Patrick Wayne Germond: Giving people a choice


Giving people a choice

To the editor:

I'd like to clarify a point in my letter to the editor Thursday. I stated in some areas you have join a union to be a teacher.

In this area, you do not. I stated the following online and I'd like to do it again. In this area we have really good unions. I also talked to people in unions here that do not wish to be a member.

I would like to give everyone the same choice that has made our teachers union above average.

Vote yes on Amendment 47 if you feel this way. Remember, however, it may weaken some unions. It also may make them better and more respondent to its members' wishes. Enjoy the discussion and thank you.

Patrick Wayne Germond


Ray Cartwright 8 years, 7 months ago

Right to work laws lower wages for everyone. The average worker in a right to work state makes about $5,333 a year less than workers in other states ($35,500 compared with $30,167).[] Weekly wages are $72 greater in free-bargaining states than in right to work states ($621 versus $549). Working families in states without right to work laws have higher wages and benefit from healthier tax bases that improve their quality of life.

Federal law already protects workers who don't want to join a union to get or keep their jobs. Supporters claim right to work laws protect employees from being forced to join unions. Don't be fooled-federal law already does this, as well as protecting nonmembers from paying for union activities that violate their religious or political beliefs. This individual freedom argument is a sham.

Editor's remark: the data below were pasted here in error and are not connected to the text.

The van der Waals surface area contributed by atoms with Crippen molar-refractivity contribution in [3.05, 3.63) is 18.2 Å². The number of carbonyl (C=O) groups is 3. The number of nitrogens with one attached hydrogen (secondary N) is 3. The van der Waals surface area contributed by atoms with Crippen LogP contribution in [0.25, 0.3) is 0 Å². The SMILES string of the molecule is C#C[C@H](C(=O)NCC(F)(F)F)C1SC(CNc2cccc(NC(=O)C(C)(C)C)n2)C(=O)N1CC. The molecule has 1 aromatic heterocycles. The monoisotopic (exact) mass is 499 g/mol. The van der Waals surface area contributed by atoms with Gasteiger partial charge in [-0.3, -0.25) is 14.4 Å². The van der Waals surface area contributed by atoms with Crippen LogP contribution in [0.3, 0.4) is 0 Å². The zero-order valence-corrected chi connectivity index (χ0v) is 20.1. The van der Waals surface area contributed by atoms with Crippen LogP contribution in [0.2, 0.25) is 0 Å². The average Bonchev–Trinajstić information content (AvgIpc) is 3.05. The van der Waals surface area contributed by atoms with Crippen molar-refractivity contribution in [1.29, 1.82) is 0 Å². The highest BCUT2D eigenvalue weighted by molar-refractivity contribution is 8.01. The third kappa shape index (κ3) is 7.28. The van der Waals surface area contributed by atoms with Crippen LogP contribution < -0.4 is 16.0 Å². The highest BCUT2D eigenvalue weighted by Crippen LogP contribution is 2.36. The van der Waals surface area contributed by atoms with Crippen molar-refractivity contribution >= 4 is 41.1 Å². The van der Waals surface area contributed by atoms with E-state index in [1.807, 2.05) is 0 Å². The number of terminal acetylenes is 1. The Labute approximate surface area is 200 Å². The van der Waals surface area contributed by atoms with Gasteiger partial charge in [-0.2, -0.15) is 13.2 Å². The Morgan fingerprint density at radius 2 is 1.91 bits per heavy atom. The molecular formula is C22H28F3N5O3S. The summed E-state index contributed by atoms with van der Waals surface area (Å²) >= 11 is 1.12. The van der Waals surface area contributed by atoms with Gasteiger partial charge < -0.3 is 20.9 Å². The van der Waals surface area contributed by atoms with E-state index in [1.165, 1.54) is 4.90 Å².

Ray Cartwright 8 years, 7 months ago

Patrick, this is the web site that I refered to earlier as you can see is hosted by the AFL-CIO. One typical version of a right-to-work law reads "No person may be denied employment, and employers may not be denied the right to employ any person, because of that person's membership or non-membership in any labor organization." Labor union leaders typically seek the repeal of right-to-work laws because much lower percentages of workers choose to join unions and pay dues in states where such laws are in effect. Defenders of right-to-work laws tend to argue that workers who refuse to join unions mainly do so because they just do not value the collective bargaining services that unions perform and/or because they disagree with the political causes that unions support with their dues money. Opponents of right-to-work laws tend to see refusal to join a union mainly as attempting to be a free rider who enjoys the very real benefits of union representation without having to pay his fair share of the cost. 22 US states have some version of such a law presently in effect. If you wanted to Google "right to work" there is a lot of information out there.


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